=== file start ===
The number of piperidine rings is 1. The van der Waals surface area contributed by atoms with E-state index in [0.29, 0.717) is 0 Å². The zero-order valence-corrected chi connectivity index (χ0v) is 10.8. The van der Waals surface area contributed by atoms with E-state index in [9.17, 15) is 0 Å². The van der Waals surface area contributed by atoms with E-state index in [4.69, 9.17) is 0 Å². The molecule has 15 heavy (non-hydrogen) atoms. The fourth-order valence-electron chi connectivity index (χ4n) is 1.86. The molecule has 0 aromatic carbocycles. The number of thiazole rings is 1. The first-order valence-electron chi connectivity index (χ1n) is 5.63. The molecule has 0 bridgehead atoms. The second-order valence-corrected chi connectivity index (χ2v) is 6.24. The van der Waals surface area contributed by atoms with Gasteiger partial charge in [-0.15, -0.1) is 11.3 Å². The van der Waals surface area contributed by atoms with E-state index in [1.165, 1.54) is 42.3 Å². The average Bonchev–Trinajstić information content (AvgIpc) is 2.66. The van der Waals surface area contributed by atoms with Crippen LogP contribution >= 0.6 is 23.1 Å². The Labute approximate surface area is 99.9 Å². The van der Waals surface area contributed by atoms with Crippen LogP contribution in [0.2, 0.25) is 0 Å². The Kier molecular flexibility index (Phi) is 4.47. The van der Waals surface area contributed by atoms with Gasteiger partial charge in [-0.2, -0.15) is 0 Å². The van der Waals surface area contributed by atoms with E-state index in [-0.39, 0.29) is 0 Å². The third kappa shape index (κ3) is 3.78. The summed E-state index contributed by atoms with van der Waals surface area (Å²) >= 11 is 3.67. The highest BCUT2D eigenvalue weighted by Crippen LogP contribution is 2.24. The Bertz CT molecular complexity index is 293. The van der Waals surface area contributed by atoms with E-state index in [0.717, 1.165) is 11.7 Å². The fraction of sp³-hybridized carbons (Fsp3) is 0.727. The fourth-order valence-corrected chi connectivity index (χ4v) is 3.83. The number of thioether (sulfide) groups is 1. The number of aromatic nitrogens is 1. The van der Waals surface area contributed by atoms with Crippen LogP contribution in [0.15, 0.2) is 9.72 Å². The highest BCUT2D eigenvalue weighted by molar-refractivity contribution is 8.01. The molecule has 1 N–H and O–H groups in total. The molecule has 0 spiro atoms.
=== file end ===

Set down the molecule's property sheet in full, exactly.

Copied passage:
The number of piperidine rings is 1. The van der Waals surface area contributed by atoms with E-state index in [0.29, 0.717) is 0 Å². The zero-order valence-corrected chi connectivity index (χ0v) is 10.8. The van der Waals surface area contributed by atoms with E-state index in [9.17, 15) is 0 Å². The van der Waals surface area contributed by atoms with E-state index in [4.69, 9.17) is 0 Å². The molecule has 15 heavy (non-hydrogen) atoms. The fourth-order valence-electron chi connectivity index (χ4n) is 1.86. The molecule has 0 aromatic carbocycles. The number of thiazole rings is 1. The first-order valence-electron chi connectivity index (χ1n) is 5.63. The molecule has 0 bridgehead atoms. The second-order valence-corrected chi connectivity index (χ2v) is 6.24. The van der Waals surface area contributed by atoms with Gasteiger partial charge in [-0.15, -0.1) is 11.3 Å². The van der Waals surface area contributed by atoms with E-state index in [1.165, 1.54) is 42.3 Å². The average Bonchev–Trinajstić information content (AvgIpc) is 2.66. The van der Waals surface area contributed by atoms with Crippen LogP contribution >= 0.6 is 23.1 Å². The Labute approximate surface area is 99.9 Å². The van der Waals surface area contributed by atoms with Crippen LogP contribution in [0.2, 0.25) is 0 Å². The Kier molecular flexibility index (Phi) is 4.47. The van der Waals surface area contributed by atoms with Gasteiger partial charge in [-0.2, -0.15) is 0 Å². The van der Waals surface area contributed by atoms with E-state index in [-0.39, 0.29) is 0 Å². The third kappa shape index (κ3) is 3.78. The summed E-state index contributed by atoms with van der Waals surface area (Å²) >= 11 is 3.67. The highest BCUT2D eigenvalue weighted by Crippen LogP contribution is 2.24. The Bertz CT molecular complexity index is 293. The van der Waals surface area contributed by atoms with E-state index in [0.717, 1.165) is 11.7 Å². The fraction of sp³-hybridized carbons (Fsp3) is 0.727. The fourth-order valence-corrected chi connectivity index (χ4v) is 3.83. The number of thioether (sulfide) groups is 1. The number of aromatic nitrogens is 1. The van der Waals surface area contributed by atoms with Crippen LogP contribution in [0.15, 0.2) is 9.72 Å². The highest BCUT2D eigenvalue weighted by molar-refractivity contribution is 8.01. The molecule has 1 N–H and O–H groups in total. The molecule has 0 spiro atoms.